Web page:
WannaCry, NotPetya, and TRITON demonstrate that ICS and IIoT networks continue to be soft targets for cyberattacks, increasing the risk of costly downtime, safety failures, environmental incidents, and theft of sensitive intellectual property.
NIST and the NCCoE recently published a NIST Interagency Report (NISTIR) demonstrating how off-the-shelf, ICS-aware behavioral anomaly detection (BAD) effectively reduces cyber risk for manufacturing organizations, without impacting OT networks, as well as risk from equipment malfunctions.
The report was the product of a close collaboration between NCCoE, CyberX, and other technology providers such as OSIsoft.
In this joint webinar with NIST and CyberX, you’ll learn about:
- Mapping the security characteristics of BAD to the NIST CSF
- Using NIST’s reference architecture for your own ICS & IIoT environment
- How CyberX detected 15 examples of high-risk anomalies in NIST’s testbed environment, including unauthorized devices; unauthorized remote access; plain-text credentials; network scans using ICS protocols; and unauthorized PLC logic downloads
We’ll also discuss how CyberX’s agentless platform helps you:
- Auto-discover your ICS & IIoT assets, protocols, and network topology
- Identify critical OT vulnerabilities and risks
- Prioritize risk mitigation for your most valuable processes (crown jewels)
- Enable rapid ICS threat detection, response, threat hunting, and prevention
- Implement converged IT/OT security in your corporate SOC via certified apps for IBM QRadar, Splunk, ServiceNow, Palo Alto Networks, and other integrations with your security stack
Phil is the VP of Industrial Cybersecurity for CyberX, whose notable customers include 2 of the top 5 US energy providers; a top 5 US chemical company; a top 5 global pharmaceutical company; and national electric and gas utilities across Europe and Asia-Pacific. Prior to CyberX, Phil held executive roles at IBM Security/Q1 Labs, Symantec, Veracode, and Guardium. Phil began his career as a Schlumberger engineer on oil rigs in South America and as an engineer with Hydro-Quebec. He has a BSEE from McGill University, is certified in cloud security (CCSK), and has a 1st Degree Black Belt in American Jiu Jitsu.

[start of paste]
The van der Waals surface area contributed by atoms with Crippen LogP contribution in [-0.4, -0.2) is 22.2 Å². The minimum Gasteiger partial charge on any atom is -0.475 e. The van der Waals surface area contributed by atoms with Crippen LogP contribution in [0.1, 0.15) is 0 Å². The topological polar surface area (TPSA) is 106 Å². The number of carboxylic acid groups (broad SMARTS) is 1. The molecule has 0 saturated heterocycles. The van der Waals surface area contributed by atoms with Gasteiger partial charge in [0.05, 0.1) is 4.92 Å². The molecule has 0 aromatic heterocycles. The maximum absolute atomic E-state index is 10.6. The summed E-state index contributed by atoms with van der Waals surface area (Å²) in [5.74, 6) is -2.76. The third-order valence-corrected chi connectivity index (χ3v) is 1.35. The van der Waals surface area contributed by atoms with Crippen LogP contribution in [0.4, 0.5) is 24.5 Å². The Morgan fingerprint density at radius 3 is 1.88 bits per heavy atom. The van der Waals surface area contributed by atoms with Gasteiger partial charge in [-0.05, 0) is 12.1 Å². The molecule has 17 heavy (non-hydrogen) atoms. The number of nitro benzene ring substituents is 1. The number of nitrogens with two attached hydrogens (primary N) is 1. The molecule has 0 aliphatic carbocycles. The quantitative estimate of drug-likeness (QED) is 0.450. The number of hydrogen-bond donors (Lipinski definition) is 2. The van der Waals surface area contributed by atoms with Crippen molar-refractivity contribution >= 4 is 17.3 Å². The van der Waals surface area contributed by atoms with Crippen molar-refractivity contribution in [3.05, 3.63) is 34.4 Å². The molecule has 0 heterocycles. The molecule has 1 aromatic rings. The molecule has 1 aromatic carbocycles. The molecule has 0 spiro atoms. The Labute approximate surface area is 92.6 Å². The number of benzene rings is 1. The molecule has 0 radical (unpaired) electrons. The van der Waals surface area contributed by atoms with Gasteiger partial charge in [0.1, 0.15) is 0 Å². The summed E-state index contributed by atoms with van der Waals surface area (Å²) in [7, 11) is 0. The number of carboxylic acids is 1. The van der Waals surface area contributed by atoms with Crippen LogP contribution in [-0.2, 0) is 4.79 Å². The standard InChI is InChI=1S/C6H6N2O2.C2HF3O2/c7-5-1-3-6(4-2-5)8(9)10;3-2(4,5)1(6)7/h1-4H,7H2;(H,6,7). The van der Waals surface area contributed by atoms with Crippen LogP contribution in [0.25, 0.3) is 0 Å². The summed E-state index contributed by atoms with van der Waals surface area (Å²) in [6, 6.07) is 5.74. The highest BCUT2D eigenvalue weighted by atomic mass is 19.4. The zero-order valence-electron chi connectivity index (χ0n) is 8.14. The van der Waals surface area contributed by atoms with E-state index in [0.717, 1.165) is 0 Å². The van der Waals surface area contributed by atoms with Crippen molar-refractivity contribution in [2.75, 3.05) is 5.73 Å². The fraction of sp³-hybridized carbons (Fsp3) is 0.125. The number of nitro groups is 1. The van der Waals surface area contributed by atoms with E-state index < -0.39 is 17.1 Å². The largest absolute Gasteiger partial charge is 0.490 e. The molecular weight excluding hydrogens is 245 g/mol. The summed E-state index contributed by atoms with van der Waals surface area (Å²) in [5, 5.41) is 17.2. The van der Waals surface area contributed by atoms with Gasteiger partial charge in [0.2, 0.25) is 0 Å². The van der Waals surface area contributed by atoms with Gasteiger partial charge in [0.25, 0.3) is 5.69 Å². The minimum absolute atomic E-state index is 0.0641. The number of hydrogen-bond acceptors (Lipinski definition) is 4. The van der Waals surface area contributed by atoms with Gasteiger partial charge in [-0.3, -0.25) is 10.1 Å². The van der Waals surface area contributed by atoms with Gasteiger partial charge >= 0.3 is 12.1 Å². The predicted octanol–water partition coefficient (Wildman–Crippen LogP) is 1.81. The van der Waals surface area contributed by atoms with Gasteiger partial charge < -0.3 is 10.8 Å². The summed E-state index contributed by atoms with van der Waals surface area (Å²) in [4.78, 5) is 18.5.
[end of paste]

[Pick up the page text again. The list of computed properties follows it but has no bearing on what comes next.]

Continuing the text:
Michael Powell is a Cybersecurity Engineer at the National Cyber-Security Center of Excellence (NCCoE) at the National Institute of Standards and Technology (NIST) in Rockville, Maryland. His research focuses on cybersecurity for the manufacturing sector, particularly how it impacts industrial control systems.
Mr. Powell joined the NCCoE in 2017. In his previous positions, he was responsible for the management/oversight of building and commissioning US Navy DDG-51 class ships. He also served in the United States Navy for over 20 years, retiring as a Chief Petty Officer. He holds a bachelor’s degree in Information Technology from University of Maryland University College, A Master’s degree in Public Administration from Bowie State University, and a master’s degree in Information Technology from University of Maryland University College. Mr. Powell is currently in the final stages of completing his Doctorate degree in Computer Science at Pace University in West Chester, New York.
Jim McCarthy is a senior security engineer at the National Cybersecurity Center of Excellence (NCCoE) at the National Institute of Standards and Technology (NIST). He currently
serves as the Federal lead for Energy Sector projects. The NCCoE collaborates with members of industry, government, and academia to build open, standards-based, modular, and practical example reference designs that address cybersecurity challenges in key economic sectors. The center benefits from formal partnerships with market leaders, including several Fortune 50 companies.
Mr. McCarthy joined the NCCoE in 2014, after serving at the U.S. Nuclear Regulatory Commission. He also worked in various cybersecurity roles at the U.S. Department of Transportation. In his previous positions, he was responsible for the management and operation of the cybersecurity incident response teams for these agencies. He also performed security assessments on components of the nation’s critical infrastructure systems. He holds a bachelor’s degree from Providence College and master’s degree from the Johns Hopkins Carey Business School.
Timothy Zimmerman is a Computer Engineer in the Intelligent Systems Division at the National Institute of Standards and Technology (NIST), Gaithersburg, Maryland. His research focuses on cybersecurity for the manufacturing sector, especially its impact on industrial control systems and robotics.
The post SANS Webinar: NIST Recommendations for ICS & IIoT Security appeared first on CyberX.